*** (A must-see)

Directed and written by Richard Wilson, Myron Meisel, and Bill Krohn

Narrated by Miguel Ferrer.

Too much effort and real love went into the entire project for it to fail and come to nothing in the end. I have a degree of faith in it that amounts to fanaticism, and you can believe that if It’s All True goes down into limbo I’ll go with it. –Orson Welles, writing to a Brazilian friend in the 40s

As perverse as it sounds, the work of art that It’s All True: Based on an Unfinished Film by Orson Welles most calls to mind–my mind, anyway–is Vladimir Nabokov’s 1962 novel Pale Fire. Discounting its tricky foreword and index, this literary tour de force consists of a 27-page, 999-line poem by the fictional dead poet John Shade, followed by 160 pages of annotation by the probably insane and certainly unreliable Charles Kinbote. By contrast, It’s All True consists of about half an hour of entertaining, accurate, and altogether sane commentary on Orson Welles’s ill-fated, three-part feature of that title, followed by an hour-long edited version of the silent rushes of one of the episodes, “Four Men on a Raft,” originally planned as the feature’s centerpiece. (Edited by Ed Marx, who used a few rough outlines by Welles as his main guide, this episode has been furnished with discreet sound effects and music by Jorge Arriagada, Raul Ruiz’s principal composer. The most significant part that’s missing–and I wish the documentary prologue had pointed this out–is the narration Welles planned to use but never wrote or recorded.)

One can easily tick off major differences between Pale Fire and It’s All True. What then are the similarities? An interdependence of text and commentary that keeps one’s mind restlessly scampering between the two, unable to find satisfaction or closure in either. The uncertainty and indeterminacy of the longer section of each work (Pale Fire’s commentary, It’s All True’s “text”), in contrast to the pithy clarity of the shorter section. The presentation of two complementary and stylistically divergent forays into the same genre (fiction in Pale Fire, documentary in It’s All True) that together say and mean more than either could alone, despite the fact that the synthesis is riddled with gaps and raises innumerable questions. Finally, an excruciating rift between what is present and what is absent–between the knowable and the unattainable, the graspable and the unimaginable.

In short, It’s All True generally does such a good job with what it has, journalistically speaking, that it winds up breaking your heart. It doesn’t offer up a “new” or “restored” Orson Welles film, because there never was a film. It doesn’t even offer an ersatz Welles film cobbled together out of Welles footage, like the distressing version of Don Quixote recently released in Spain. But what it does provide is indispensable: a cogent account of what happened with the project and enough of the original footage to allow one to speculate at some length about what might have been.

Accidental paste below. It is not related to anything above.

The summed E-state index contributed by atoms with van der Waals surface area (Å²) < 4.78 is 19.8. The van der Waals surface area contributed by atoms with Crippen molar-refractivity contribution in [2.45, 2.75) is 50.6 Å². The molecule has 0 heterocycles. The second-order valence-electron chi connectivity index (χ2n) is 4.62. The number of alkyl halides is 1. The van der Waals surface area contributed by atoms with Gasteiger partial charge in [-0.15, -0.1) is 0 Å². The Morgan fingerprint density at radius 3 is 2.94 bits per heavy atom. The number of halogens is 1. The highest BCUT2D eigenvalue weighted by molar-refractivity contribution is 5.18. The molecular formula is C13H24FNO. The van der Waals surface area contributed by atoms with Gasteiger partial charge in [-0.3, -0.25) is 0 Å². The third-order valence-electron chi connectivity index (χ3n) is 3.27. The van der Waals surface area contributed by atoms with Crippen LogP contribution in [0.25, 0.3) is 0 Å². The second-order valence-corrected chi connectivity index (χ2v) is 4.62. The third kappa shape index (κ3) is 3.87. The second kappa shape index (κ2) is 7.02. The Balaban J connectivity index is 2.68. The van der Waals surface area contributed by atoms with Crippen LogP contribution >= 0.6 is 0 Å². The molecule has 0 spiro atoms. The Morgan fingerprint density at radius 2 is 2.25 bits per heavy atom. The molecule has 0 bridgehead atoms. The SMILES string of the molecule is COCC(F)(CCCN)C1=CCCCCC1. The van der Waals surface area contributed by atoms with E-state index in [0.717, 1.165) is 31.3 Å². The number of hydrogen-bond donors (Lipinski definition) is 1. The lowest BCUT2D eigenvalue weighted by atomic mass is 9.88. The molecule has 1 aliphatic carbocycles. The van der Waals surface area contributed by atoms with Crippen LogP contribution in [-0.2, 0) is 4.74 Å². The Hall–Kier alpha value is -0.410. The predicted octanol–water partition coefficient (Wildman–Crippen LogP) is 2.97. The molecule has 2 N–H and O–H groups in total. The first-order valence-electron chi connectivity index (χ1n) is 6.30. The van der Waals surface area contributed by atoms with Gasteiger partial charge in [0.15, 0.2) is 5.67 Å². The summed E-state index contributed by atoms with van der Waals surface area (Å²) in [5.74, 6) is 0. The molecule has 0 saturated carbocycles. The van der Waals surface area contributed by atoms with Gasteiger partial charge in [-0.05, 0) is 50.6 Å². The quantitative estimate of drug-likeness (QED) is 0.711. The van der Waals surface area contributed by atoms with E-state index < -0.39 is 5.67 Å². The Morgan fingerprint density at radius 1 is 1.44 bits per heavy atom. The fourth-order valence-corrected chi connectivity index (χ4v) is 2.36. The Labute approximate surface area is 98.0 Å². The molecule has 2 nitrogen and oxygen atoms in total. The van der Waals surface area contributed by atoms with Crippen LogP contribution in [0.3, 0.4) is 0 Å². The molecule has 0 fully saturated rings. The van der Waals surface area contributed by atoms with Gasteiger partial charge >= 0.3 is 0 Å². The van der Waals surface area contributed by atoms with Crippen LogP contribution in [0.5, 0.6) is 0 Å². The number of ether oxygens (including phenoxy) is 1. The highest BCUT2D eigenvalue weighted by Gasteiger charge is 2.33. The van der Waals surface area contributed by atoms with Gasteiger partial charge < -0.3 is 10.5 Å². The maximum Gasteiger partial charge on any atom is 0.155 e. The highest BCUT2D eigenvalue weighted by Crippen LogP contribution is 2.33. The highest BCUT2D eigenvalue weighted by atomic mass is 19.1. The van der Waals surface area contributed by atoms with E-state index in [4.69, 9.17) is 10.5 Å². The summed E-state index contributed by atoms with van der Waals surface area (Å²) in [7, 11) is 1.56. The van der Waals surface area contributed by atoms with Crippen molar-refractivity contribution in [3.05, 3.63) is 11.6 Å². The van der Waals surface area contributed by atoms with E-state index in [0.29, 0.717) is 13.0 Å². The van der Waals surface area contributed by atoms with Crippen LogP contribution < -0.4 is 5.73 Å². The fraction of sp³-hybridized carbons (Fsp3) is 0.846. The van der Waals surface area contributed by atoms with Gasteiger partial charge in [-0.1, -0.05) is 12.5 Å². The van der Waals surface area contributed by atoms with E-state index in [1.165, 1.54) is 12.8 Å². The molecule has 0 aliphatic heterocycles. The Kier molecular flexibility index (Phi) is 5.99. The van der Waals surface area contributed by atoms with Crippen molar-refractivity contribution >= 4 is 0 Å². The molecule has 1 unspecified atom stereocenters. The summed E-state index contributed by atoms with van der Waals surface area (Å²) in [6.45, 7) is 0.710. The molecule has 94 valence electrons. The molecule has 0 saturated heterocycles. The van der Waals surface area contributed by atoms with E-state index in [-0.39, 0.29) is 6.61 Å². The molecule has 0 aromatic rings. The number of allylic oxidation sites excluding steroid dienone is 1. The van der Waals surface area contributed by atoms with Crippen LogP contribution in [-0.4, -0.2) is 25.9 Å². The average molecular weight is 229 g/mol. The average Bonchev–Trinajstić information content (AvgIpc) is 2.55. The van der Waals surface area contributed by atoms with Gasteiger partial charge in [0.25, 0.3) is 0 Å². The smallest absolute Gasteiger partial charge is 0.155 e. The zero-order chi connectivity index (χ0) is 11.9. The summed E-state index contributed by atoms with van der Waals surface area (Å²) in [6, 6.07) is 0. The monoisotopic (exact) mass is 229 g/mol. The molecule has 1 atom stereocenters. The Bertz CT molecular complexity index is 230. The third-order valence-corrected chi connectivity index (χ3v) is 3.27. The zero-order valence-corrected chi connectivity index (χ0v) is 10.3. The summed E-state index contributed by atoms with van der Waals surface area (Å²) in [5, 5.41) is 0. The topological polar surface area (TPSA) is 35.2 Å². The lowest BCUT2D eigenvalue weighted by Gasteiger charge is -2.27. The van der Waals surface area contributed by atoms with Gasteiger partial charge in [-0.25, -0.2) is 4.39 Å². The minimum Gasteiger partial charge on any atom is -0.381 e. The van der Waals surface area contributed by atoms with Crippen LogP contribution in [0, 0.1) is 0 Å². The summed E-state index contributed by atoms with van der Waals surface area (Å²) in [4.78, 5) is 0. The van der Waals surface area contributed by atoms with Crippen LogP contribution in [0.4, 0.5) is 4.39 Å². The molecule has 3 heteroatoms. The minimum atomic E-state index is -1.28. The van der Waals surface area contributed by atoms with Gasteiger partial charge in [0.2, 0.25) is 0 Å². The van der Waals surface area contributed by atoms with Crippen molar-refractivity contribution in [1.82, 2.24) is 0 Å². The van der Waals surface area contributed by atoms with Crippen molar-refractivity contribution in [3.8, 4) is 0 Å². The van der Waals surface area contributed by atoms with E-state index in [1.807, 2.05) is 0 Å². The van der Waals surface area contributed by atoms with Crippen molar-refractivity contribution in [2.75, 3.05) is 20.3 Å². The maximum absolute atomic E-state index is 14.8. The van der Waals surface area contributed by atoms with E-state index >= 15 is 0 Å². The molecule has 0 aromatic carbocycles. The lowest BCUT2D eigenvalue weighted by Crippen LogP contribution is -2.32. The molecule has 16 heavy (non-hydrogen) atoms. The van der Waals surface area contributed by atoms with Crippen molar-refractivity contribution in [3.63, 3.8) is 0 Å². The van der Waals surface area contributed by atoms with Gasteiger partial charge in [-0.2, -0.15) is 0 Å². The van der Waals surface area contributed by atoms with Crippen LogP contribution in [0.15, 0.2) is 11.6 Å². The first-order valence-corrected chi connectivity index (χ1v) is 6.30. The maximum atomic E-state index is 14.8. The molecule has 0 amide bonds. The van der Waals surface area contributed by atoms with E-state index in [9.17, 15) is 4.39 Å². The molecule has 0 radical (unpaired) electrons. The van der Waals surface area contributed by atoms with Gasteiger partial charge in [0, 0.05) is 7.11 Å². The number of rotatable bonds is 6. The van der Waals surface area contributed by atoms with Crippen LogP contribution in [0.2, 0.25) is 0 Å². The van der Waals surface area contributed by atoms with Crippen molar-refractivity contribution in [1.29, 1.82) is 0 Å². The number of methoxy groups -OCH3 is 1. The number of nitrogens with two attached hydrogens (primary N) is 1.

The film should leave you feeling vaguely unsatisfied; anything else would have been a lie. And if it presents a quandary, it’s neither the first nor the last one posed by Welles’s unruly career–a career that constantly brings up the question of what a work or an oeuvre actually is.

Among the many film projects Welles had in development just after the release of Citizen Kane, in May 1941, were one about Landru, a 20th-century French Bluebeard (a project written for and eventually purchased by Charlie Chaplin, who converted it into Monsieur Verdoux); a life of Jesus set in America at the turn of the century, conceived as “a kind of primitive western”; a political thriller centered around a fascistic news commentator; adaptations of The Magnificent Ambersons and Journey Into Fear; and an omnibus feature called It’s All True, consisting of four true stories–a history of American jazz, a story by John Fante about his Italian parents meeting in San Francisco, and two stories by documentary filmmaker Robert Flaherty, one about a Mexican boy’s friendship with a bull (“My Friend Bonito”), the other about a boat captain. An anthology format had served Welles well on radio, and he launched a new weekly show around the same principle in the fall; by then, three of his film projects were in production, with Welles serving as writer-director-producer on Ambersons, producer and actor on Journey, and producer on It’s All True. In September Norman Foster began directing “Bonito” in Mexico under Welles’s supervision, and the following month Welles began shooting Ambersons. In December, two weeks after Pearl Harbor, he received a telegram from the coordinator of the federal Inter-American Affairs office asking him to undertake a goodwill mission to Brazil and make a noncommercial film there without salary to promote “hemisphere solidarity,” with RKO studios footing the bill but the government guaranteeing up to $300,000 against potential financial losses. Nelson Rockefeller, a major RKO stockholder, and President Roosevelt, a personal friend of Welles, both urged him to accept; Rockefeller was adamant that Welles arrive in February, in time to shoot the annual Rio carnival.